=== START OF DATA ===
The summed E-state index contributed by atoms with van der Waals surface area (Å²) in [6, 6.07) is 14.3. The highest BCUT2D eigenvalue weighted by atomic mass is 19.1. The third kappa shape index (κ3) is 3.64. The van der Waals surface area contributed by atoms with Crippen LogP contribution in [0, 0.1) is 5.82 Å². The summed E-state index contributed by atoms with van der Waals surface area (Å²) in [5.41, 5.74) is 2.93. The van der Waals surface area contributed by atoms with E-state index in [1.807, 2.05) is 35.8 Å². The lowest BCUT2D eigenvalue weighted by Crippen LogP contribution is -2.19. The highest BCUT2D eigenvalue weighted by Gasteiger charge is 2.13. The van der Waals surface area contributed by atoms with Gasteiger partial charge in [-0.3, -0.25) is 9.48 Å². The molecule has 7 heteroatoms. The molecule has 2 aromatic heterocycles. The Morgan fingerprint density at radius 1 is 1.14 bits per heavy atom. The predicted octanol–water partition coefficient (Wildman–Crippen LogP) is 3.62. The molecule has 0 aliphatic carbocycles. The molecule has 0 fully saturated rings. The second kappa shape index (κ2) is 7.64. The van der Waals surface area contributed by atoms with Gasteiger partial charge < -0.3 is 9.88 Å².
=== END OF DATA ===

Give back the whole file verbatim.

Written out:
The summed E-state index contributed by atoms with van der Waals surface area (Å²) in [6, 6.07) is 14.3. The highest BCUT2D eigenvalue weighted by atomic mass is 19.1. The third kappa shape index (κ3) is 3.64. The van der Waals surface area contributed by atoms with Crippen LogP contribution in [0, 0.1) is 5.82 Å². The summed E-state index contributed by atoms with van der Waals surface area (Å²) in [5.41, 5.74) is 2.93. The van der Waals surface area contributed by atoms with E-state index in [1.807, 2.05) is 35.8 Å². The lowest BCUT2D eigenvalue weighted by Crippen LogP contribution is -2.19. The highest BCUT2D eigenvalue weighted by Gasteiger charge is 2.13. The van der Waals surface area contributed by atoms with Gasteiger partial charge in [-0.3, -0.25) is 9.48 Å². The molecule has 7 heteroatoms. The molecule has 2 aromatic heterocycles. The Morgan fingerprint density at radius 1 is 1.14 bits per heavy atom. The predicted octanol–water partition coefficient (Wildman–Crippen LogP) is 3.62. The molecule has 0 aliphatic carbocycles. The molecule has 0 fully saturated rings. The second kappa shape index (κ2) is 7.64. The van der Waals surface area contributed by atoms with Gasteiger partial charge < -0.3 is 9.88 Å².